Merrill Lynch has downgraded BP to an Underperform rating, and price target has been reduced to 330p on the basis of three important considerations
Merrill Lynch has downgraded BP plc (ADR) (LON:BP) to an Underperform rating. Big oil is facing a three-legged “trilemma” in accordance with the need to maintain dividend, credit rating and its reserve basis.
In a note on European Integrated oil companies, Merrill Lynch projects a fall in the refining margins. By 2016, the decline in the midstream industry is expected to be below “mid-cycle levels.” The fall in refining levels can mostly be contributed to the coming of autumn when refiners schedule temporary shut downs due to the need for maintenance after factories work at full capacity to keep up with the summer’s demand peak.
The fall in refining levels will cause companies to cut down on capital expenditures in order to maintain and deliver dividends on time. The recent downturn of crude oil prices that went low enough to break a six and a half year low has increased the threat to organic reserves of oil companies. Organic reserves are oil inventories acquired by companies through exploration and production, rather than purchasing.
Due to reduced profitability, mergers and acquisitions are now more enticing to oil companies. However, the financial position of an oil company is determined through an analysis of its organic replacement in the company’s reserve-replacement ratio. If acquisition of inventory is higher organically, the company is seen as financially strong.
Merrill Lynch also opposes the idea of mergers and acquisitions being funded partially or completely through equity issuances that are easily dilutive. BP’s downgrade is reiterated, keeping in mind that merger and acquisitions have risky executions and require approvals from different regulatory committees.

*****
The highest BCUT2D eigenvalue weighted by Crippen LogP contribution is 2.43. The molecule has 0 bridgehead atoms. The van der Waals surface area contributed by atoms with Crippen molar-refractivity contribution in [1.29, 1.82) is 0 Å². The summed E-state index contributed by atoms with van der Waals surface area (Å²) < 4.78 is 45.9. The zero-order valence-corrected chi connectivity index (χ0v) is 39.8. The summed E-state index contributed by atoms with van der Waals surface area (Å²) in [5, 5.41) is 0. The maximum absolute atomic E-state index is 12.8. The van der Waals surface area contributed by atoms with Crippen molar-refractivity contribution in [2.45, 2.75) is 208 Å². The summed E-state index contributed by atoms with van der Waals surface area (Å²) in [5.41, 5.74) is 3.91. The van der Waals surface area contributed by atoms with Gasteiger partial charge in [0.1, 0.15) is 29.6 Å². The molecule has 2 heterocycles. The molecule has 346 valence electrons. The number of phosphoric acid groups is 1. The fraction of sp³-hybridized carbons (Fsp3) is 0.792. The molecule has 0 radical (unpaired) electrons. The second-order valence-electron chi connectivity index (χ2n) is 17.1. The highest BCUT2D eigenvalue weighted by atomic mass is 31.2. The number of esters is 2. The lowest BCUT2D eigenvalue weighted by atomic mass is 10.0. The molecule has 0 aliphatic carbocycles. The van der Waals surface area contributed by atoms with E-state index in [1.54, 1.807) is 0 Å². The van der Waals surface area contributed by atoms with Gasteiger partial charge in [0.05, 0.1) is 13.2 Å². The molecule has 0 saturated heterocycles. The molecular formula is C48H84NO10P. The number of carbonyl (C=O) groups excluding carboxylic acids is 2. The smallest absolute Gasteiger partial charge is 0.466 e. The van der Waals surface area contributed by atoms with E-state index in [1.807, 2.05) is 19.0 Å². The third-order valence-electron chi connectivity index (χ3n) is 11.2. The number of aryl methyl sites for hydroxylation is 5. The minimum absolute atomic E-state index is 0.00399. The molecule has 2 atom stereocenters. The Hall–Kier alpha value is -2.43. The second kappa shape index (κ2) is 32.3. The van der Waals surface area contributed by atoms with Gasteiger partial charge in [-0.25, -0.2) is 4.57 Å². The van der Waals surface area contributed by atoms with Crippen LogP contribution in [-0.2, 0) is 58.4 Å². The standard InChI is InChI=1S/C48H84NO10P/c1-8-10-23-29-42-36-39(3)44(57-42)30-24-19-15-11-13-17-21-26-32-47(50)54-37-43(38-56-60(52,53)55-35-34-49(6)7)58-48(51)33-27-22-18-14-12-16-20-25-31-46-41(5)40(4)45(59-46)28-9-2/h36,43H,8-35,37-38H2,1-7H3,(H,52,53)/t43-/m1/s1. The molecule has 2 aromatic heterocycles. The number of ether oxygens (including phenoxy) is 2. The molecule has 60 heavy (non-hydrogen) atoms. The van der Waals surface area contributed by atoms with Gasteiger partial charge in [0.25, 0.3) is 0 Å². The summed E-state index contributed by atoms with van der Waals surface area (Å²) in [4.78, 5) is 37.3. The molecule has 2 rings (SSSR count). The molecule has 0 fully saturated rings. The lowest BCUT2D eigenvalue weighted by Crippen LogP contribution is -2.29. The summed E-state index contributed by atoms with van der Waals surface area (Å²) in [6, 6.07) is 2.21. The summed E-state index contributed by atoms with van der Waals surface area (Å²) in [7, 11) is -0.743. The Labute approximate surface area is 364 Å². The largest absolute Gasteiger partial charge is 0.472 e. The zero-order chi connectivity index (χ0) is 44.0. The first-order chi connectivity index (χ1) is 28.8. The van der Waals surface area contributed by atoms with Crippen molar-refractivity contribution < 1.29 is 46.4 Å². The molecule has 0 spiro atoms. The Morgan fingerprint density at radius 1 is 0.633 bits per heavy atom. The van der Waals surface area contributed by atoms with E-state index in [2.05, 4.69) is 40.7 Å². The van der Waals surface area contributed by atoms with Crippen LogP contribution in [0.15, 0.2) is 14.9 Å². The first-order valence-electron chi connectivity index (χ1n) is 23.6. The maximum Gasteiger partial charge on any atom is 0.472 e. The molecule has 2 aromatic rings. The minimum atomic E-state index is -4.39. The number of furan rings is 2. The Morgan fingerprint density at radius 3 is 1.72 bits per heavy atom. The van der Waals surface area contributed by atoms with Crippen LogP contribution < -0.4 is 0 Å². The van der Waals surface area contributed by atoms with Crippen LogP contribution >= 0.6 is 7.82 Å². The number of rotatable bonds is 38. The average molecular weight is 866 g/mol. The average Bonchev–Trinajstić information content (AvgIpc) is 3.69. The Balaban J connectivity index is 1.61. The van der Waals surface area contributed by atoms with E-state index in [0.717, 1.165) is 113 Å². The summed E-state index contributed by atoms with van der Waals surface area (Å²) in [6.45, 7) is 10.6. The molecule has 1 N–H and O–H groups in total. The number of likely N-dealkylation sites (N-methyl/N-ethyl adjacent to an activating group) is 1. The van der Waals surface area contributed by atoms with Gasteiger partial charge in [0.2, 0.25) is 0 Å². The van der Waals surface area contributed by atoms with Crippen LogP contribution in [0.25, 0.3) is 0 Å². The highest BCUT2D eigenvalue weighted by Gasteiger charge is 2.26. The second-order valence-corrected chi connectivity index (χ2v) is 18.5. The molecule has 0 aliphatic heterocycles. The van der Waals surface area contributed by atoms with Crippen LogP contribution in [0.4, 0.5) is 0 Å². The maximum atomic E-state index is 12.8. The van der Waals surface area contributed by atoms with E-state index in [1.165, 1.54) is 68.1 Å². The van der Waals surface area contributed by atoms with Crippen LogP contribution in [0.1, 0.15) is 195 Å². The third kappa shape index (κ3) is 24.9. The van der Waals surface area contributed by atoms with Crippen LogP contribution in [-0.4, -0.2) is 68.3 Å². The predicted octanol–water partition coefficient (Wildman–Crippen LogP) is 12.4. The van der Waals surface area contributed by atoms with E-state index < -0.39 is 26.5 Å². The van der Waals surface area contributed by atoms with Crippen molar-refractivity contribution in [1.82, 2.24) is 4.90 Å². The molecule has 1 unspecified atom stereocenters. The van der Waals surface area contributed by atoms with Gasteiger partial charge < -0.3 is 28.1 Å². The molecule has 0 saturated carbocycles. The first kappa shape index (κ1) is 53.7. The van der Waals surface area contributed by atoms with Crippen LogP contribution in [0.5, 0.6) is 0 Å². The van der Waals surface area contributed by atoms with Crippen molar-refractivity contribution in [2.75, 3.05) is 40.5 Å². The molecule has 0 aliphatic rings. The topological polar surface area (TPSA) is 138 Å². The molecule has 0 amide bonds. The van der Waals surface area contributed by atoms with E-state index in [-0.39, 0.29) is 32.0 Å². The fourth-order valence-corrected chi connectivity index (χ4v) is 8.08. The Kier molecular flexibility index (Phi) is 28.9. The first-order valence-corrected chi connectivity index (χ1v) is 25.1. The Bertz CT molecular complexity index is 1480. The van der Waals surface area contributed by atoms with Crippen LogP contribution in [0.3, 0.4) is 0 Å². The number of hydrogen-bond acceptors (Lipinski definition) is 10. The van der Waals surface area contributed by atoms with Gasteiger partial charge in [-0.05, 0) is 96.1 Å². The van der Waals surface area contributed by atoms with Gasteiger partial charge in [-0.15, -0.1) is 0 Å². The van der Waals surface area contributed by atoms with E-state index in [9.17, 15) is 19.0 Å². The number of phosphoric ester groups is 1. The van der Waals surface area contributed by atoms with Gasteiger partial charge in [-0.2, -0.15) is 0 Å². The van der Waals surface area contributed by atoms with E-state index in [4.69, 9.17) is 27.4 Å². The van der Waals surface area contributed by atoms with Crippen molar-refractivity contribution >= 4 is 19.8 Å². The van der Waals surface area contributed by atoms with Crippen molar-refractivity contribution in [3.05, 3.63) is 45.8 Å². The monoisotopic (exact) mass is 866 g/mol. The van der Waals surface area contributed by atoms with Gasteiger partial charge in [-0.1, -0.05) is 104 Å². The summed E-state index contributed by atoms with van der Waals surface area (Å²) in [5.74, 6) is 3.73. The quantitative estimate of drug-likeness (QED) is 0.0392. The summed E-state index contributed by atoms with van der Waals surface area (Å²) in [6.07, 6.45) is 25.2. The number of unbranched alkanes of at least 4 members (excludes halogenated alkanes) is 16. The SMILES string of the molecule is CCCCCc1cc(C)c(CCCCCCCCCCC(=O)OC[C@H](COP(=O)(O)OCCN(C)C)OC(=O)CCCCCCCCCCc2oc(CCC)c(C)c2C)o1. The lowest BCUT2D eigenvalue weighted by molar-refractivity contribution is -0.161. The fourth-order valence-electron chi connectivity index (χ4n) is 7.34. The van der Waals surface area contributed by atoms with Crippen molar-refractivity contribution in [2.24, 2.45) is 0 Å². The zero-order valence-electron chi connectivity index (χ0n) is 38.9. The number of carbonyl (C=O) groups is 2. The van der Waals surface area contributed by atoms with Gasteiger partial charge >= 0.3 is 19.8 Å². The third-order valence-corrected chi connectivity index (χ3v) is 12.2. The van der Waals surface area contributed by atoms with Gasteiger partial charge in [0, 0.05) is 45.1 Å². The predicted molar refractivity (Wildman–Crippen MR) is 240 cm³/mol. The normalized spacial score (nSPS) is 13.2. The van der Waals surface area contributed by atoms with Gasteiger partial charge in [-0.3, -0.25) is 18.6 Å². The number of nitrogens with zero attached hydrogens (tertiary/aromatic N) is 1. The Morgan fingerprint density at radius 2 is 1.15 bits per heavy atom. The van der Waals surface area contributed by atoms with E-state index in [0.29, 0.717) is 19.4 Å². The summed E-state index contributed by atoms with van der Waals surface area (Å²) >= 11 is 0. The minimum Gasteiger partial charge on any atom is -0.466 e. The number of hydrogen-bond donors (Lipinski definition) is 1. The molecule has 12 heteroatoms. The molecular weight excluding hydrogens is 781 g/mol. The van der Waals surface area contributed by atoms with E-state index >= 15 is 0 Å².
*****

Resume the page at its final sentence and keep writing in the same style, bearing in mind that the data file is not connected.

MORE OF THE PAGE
The downgrade to an Underperform rating comes with a 21% reduction in the price target. Merrill Lynch sees a shortfall in BP’s free cash flow, which is cash left from operating activities after capital expenditure is deducted from it. The oil company’s yield has fallen to less than 1% and seems as if this level will be sustained through 2017.
In comparison, the research firm prefers exposure to Lundin Petroleum and Genel due to the high quality of their exploration and production sectors.
BP’s 7.5% dividend yield has also been diluted to less than 6% due to scrip issuance. This is also known as capitalization or bonus issue, which is a form of secondary issue in which the cash reserves of a company are converted into new shares and distributed among the prevalent shareholders.
In an additional note European integrated oil companies’ price target cuts have been aimed at the following:
- Repsol cut to EU9 after a 25% reduction,
- Eni has been reduced 15% to EU17,
- Statoil’s target price fell by 9.5% to NOK95
- OMV Group has been reinstated at 10% lower; it is now at EU18
- Galp Energia declined 8.3% to EU11.
Furthermore, Goldman Sachs anticipates high free cash flow coming in from Russian oil companies. In extension, Swedbank sees Statoil’s free cash flow per share (FCF/shr) for the year 2016 at NOK8 or NOK9. With BP’s stock price taken at 344.60 pence, and price target reduced to 330 pence, the company has a 4.23% downside.
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I am David, economist, originally from Britain, and studied in Germany and Canada. I am now living in the United States. I have a house in Ontario, but I actually never go. I wrote some books about sovereign debt, and mortgage loans. I am currently retired and dedicate most of my time to fishing. There were many topics in personal finances that have currently changed and other that I have never published before. So now in Business Finance, I found the opportunity to do so. Please let me know in the comments section which are your thoughts. Thank you and have a happy reading.